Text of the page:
Mold castings

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  • Tham khảo sách 'science and technology of casting processes_1', kỹ thuật - công nghệ, cơ khí - chế tạo máy phục vụ nhu cầu học tập, nghiên cứu và làm việc hiệu quả

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  • Casting process is the most direct method of producing a product from the chosen material. Though products in all the three major classes of materials, metals, ceramics and polymers can be produced by this method, casting of metals is by far the most widely used process. The basic steps in the casting process are preparation of the material in the liquid state, transferring the liquid material into a shaping mold, allowing the transformation of liquid material in the mold into a solid form.

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  • The story of metal casting is as glamorous as it is ancient, beginning with the dawn of human civilization and interwoven with legends of fantastic weapons and exquisite artworks made of precious metals. It was and is involved in the two main activities of humans since they began walking the earth: producing and defending wealth. Civilization as we know it would not have been possible without metal casting. Metal casting must have emerged from the darkness of antiquity first as magic, later to evolve as an art, then as a technology, and finally as a complex, interdisciplinary science....

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  • Defects, the scourge of the metalcaster. These can be as simple as broken or loose sand, or more complicated like gas bubbles. In any case, it doesn't look good, and it may make the casting useless. Now, I'm pretty good at casting , so I don't make many mistakes... but here's one that got by me: Flash This casting shows a very common defect, flash. This is where the mold somehow seperated enough to allow metal between the halves, along the parting line. (See also the trivet for more flash.) You can see the inside circle here is nearly completely filled in with flash. ...

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  • Casting (process) – melt the metal, pour into a mold by gravity or other force and solidify.

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  • Solvent casting property for the scaffolds preparation is very simple, easy and inexpensive. It does not require any large equipment; it is totally based upon the evaporation of some solvent in order to form scaffolds by one of the two routes. One method is to dip the mold into polymeric solution and allow sufficient time to draw off the solution; as a result a layer of polymeric membrane is created. Other method is to add the polymeric solution into a mold and provide the sufficient time to evaporate the solvent that create a layer of polymeric membrane, which adhere to...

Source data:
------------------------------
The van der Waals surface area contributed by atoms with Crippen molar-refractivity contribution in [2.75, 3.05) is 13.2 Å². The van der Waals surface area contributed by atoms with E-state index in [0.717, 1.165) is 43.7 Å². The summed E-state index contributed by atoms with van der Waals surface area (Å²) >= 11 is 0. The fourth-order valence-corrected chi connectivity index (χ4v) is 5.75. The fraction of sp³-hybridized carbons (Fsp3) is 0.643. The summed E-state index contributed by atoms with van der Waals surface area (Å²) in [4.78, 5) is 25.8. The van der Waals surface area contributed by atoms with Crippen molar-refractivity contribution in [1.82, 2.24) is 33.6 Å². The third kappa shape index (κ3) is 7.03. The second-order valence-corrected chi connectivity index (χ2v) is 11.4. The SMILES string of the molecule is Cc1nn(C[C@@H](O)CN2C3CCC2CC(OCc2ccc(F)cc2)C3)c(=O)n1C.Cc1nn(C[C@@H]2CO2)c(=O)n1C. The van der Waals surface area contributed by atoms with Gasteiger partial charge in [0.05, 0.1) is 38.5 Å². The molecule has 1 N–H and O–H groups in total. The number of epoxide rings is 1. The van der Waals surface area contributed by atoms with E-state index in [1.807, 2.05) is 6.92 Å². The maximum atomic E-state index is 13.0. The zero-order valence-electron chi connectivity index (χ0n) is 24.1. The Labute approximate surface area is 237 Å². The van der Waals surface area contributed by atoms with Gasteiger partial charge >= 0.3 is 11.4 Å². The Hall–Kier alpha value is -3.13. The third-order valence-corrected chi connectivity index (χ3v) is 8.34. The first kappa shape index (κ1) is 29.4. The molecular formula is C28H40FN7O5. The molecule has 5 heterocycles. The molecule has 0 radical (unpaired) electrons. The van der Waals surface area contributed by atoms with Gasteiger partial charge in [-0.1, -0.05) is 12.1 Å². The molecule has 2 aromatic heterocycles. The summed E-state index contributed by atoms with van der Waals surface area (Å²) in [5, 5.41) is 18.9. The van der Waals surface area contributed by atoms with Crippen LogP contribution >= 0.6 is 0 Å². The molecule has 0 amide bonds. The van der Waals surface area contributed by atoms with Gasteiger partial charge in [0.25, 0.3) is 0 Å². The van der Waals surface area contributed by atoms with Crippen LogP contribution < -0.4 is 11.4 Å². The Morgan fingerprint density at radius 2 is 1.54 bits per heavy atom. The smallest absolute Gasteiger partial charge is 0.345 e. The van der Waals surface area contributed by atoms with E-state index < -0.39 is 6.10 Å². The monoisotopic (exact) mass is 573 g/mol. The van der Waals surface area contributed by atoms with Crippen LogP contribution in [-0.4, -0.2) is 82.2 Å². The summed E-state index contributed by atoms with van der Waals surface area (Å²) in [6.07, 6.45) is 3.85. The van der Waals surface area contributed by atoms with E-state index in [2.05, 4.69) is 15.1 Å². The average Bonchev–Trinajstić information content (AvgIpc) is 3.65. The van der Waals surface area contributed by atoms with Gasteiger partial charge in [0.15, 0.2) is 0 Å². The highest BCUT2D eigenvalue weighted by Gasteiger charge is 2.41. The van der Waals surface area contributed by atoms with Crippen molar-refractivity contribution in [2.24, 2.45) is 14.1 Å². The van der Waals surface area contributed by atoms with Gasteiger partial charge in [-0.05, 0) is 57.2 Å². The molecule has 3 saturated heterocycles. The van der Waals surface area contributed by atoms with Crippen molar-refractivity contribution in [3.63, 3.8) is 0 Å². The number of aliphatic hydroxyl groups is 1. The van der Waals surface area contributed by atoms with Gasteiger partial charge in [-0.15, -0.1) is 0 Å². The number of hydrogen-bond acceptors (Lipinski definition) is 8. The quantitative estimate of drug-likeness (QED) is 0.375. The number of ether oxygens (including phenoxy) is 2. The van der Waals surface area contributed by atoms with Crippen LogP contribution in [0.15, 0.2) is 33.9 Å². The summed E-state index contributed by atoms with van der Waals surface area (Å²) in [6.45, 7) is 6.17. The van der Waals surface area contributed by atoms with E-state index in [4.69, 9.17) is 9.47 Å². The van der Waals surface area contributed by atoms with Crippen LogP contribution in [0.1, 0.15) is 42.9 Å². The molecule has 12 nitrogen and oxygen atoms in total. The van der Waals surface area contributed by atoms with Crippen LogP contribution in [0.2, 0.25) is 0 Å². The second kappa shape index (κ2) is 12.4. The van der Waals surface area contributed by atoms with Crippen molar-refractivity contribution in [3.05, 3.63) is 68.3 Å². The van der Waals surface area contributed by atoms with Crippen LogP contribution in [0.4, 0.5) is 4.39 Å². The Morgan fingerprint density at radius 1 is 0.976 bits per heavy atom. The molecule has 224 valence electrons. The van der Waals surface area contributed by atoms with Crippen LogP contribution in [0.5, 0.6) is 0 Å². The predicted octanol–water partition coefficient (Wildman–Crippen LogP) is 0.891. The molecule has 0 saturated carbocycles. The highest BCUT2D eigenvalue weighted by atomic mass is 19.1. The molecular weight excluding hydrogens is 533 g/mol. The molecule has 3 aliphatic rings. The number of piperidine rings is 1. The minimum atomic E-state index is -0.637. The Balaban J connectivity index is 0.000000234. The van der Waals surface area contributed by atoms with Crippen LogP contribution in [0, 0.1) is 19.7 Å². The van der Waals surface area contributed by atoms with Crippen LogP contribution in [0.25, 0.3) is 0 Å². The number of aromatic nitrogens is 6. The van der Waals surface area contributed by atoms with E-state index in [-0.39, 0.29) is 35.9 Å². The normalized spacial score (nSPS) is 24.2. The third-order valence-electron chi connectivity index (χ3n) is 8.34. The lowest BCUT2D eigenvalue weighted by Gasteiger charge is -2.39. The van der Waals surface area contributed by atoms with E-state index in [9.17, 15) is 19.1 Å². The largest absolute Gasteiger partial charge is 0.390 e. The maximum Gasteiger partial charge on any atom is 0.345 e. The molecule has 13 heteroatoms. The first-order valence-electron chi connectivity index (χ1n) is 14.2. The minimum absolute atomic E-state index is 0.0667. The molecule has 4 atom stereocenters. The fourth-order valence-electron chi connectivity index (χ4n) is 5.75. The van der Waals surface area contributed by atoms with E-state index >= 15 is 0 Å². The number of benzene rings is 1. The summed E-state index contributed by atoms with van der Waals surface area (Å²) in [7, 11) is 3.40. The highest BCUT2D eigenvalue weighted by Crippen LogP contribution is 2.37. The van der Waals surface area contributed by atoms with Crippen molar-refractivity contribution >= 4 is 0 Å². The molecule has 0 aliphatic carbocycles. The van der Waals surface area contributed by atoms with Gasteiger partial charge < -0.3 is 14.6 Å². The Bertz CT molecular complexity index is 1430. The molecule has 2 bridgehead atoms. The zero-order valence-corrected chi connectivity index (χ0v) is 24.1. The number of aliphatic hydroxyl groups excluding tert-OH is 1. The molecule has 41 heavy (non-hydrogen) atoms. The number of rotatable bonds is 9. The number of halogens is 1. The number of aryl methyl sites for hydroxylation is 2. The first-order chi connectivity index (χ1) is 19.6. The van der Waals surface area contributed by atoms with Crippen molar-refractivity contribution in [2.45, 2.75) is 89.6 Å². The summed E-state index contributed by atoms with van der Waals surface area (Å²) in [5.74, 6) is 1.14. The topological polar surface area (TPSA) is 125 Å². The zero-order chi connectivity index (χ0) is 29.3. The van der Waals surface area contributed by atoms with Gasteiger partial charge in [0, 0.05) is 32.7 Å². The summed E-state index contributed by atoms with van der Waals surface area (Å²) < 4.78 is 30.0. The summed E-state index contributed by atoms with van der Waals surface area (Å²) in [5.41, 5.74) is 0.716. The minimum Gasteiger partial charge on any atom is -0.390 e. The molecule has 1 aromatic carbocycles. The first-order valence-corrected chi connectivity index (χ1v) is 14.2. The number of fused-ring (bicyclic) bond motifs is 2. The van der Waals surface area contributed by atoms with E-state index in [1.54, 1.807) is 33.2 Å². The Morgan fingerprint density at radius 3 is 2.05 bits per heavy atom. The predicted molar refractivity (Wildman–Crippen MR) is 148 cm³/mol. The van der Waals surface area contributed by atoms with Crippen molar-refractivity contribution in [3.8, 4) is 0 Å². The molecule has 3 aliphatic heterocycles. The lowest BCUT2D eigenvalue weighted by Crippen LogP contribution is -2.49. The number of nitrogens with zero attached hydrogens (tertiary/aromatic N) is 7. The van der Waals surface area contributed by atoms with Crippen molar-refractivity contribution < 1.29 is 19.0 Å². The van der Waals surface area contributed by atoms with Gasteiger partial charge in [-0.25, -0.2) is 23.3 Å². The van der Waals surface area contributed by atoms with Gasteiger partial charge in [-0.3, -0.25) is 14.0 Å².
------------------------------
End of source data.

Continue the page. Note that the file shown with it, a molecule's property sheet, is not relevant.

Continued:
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  • Particulate leaching is one of the popular techniques that are widely used to fabricate scaffolds for tissue engineering applications (Ma & Langer, 1999; Lu et al, 2000). Salt, wax or sugars known as porogens are used to create the pores or channels. Here salt is grounded into small particles and those particles that have desired size are poured into a mold and filled with the porogen. A polymer solution is then cast into the salt-filled mold. After the evaporation of the solvent, the salt crystals are leached away using water to form the pores of the scaffold. The process...

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  • All surfaces are rough. The world of the engineer is made of solids whose surfaces acquire their texture as the result of a great variety of processes. In some cases it is merely a byproduct of forming the bulk shape, for example, in casting, molding, or cutting. More often a separate process affecting only the surface layers is applied after the part has been formed to its bulk dimensions. Some treatments remove material, as in grinding and etching. Others,such as plating, flame spraying, and sputtering, add it. ...

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  • This standard is issued under the fixed designation C 59/C 59M; the number immediately following the designation indicates the year of original adoption or, in the case of revision, the year of last revision. A number in parentheses indicates the year of last reapproval. A superscript epsilon (e) indicates an editorial change since the last revision or reapproval. This standard has been approved for use by agencies of the Department of Defense.

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  • Polymer micromolding is a common way to ma microchannels, because of the ease of processing, low co and bio-compatibility. Molds with micron-scale featur may be made from photosensitive polymers (e.g., SU-8) by DRIE silicon micromachining. Poly(dimethylsiloxan (PDMS) is often chosen as the microstructural materi [15]. PDMS is spin cast onto the mold, cured and peel off. A short exposure in an oxygen plasma activates t PDMS surface and results in instant bonding to oth PDMS or glass surfaces.

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